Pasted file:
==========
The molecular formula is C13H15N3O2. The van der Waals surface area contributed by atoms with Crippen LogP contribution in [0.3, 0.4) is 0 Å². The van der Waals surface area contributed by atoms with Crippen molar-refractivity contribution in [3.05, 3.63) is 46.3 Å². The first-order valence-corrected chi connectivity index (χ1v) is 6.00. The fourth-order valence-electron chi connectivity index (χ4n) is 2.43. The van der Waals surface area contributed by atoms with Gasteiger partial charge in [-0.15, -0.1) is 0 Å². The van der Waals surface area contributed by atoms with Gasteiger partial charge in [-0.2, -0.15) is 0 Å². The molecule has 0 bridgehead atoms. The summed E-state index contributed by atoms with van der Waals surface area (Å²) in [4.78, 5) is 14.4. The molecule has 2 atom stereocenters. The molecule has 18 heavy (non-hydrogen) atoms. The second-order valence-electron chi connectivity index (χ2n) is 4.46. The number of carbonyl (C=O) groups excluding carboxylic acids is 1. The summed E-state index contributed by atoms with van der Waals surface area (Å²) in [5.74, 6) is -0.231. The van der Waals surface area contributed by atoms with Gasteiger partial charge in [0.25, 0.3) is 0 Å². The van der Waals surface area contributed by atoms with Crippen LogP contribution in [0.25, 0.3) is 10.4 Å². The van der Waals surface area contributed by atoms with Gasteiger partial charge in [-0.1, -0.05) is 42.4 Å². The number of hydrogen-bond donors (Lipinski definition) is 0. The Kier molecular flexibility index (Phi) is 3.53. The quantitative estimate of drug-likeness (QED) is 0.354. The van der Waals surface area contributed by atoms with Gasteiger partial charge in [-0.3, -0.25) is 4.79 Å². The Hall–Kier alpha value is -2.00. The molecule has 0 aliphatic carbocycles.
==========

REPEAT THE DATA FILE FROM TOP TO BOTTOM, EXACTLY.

The molecular formula is C13H15N3O2. The van der Waals surface area contributed by atoms with Crippen LogP contribution in [0.3, 0.4) is 0 Å². The van der Waals surface area contributed by atoms with Crippen molar-refractivity contribution in [3.05, 3.63) is 46.3 Å². The first-order valence-corrected chi connectivity index (χ1v) is 6.00. The fourth-order valence-electron chi connectivity index (χ4n) is 2.43. The van der Waals surface area contributed by atoms with Gasteiger partial charge in [-0.15, -0.1) is 0 Å². The van der Waals surface area contributed by atoms with Gasteiger partial charge in [-0.2, -0.15) is 0 Å². The molecule has 0 bridgehead atoms. The summed E-state index contributed by atoms with van der Waals surface area (Å²) in [4.78, 5) is 14.4. The molecule has 2 atom stereocenters. The molecule has 18 heavy (non-hydrogen) atoms. The second-order valence-electron chi connectivity index (χ2n) is 4.46. The number of carbonyl (C=O) groups excluding carboxylic acids is 1. The summed E-state index contributed by atoms with van der Waals surface area (Å²) in [5.74, 6) is -0.231. The van der Waals surface area contributed by atoms with Gasteiger partial charge in [0.25, 0.3) is 0 Å². The van der Waals surface area contributed by atoms with Crippen LogP contribution in [0.25, 0.3) is 10.4 Å². The van der Waals surface area contributed by atoms with Gasteiger partial charge in [-0.1, -0.05) is 42.4 Å². The number of hydrogen-bond donors (Lipinski definition) is 0. The Kier molecular flexibility index (Phi) is 3.53. The quantitative estimate of drug-likeness (QED) is 0.354. The van der Waals surface area contributed by atoms with Gasteiger partial charge in [-0.3, -0.25) is 4.79 Å². The Hall–Kier alpha value is -2.00. The molecule has 0 aliphatic carbocycles.